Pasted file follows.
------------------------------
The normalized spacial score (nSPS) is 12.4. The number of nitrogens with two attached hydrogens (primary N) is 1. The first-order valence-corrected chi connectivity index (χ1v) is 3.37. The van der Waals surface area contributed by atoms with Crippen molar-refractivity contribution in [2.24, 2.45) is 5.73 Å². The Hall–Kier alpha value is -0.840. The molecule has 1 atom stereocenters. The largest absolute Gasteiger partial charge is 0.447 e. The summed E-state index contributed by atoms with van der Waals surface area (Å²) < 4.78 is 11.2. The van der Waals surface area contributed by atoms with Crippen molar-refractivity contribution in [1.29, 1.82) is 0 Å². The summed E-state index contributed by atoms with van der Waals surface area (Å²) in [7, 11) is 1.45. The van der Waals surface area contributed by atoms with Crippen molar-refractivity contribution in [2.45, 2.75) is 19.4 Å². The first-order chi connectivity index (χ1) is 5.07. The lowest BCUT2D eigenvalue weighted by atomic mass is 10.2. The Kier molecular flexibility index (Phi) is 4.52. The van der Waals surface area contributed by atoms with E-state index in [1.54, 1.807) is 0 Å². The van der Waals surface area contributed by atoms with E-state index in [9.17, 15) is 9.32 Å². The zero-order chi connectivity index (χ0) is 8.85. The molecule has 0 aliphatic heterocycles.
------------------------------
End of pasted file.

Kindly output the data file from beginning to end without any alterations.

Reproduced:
The normalized spacial score (nSPS) is 12.4. The number of nitrogens with two attached hydrogens (primary N) is 1. The first-order valence-corrected chi connectivity index (χ1v) is 3.37. The van der Waals surface area contributed by atoms with Crippen molar-refractivity contribution in [2.24, 2.45) is 5.73 Å². The Hall–Kier alpha value is -0.840. The molecule has 1 atom stereocenters. The largest absolute Gasteiger partial charge is 0.447 e. The summed E-state index contributed by atoms with van der Waals surface area (Å²) < 4.78 is 11.2. The van der Waals surface area contributed by atoms with Crippen molar-refractivity contribution in [1.29, 1.82) is 0 Å². The summed E-state index contributed by atoms with van der Waals surface area (Å²) in [7, 11) is 1.45. The van der Waals surface area contributed by atoms with Crippen molar-refractivity contribution in [2.45, 2.75) is 19.4 Å². The first-order chi connectivity index (χ1) is 5.07. The lowest BCUT2D eigenvalue weighted by atomic mass is 10.2. The Kier molecular flexibility index (Phi) is 4.52. The van der Waals surface area contributed by atoms with E-state index in [1.54, 1.807) is 0 Å². The van der Waals surface area contributed by atoms with E-state index in [9.17, 15) is 9.32 Å². The zero-order chi connectivity index (χ0) is 8.85. The molecule has 0 aliphatic heterocycles.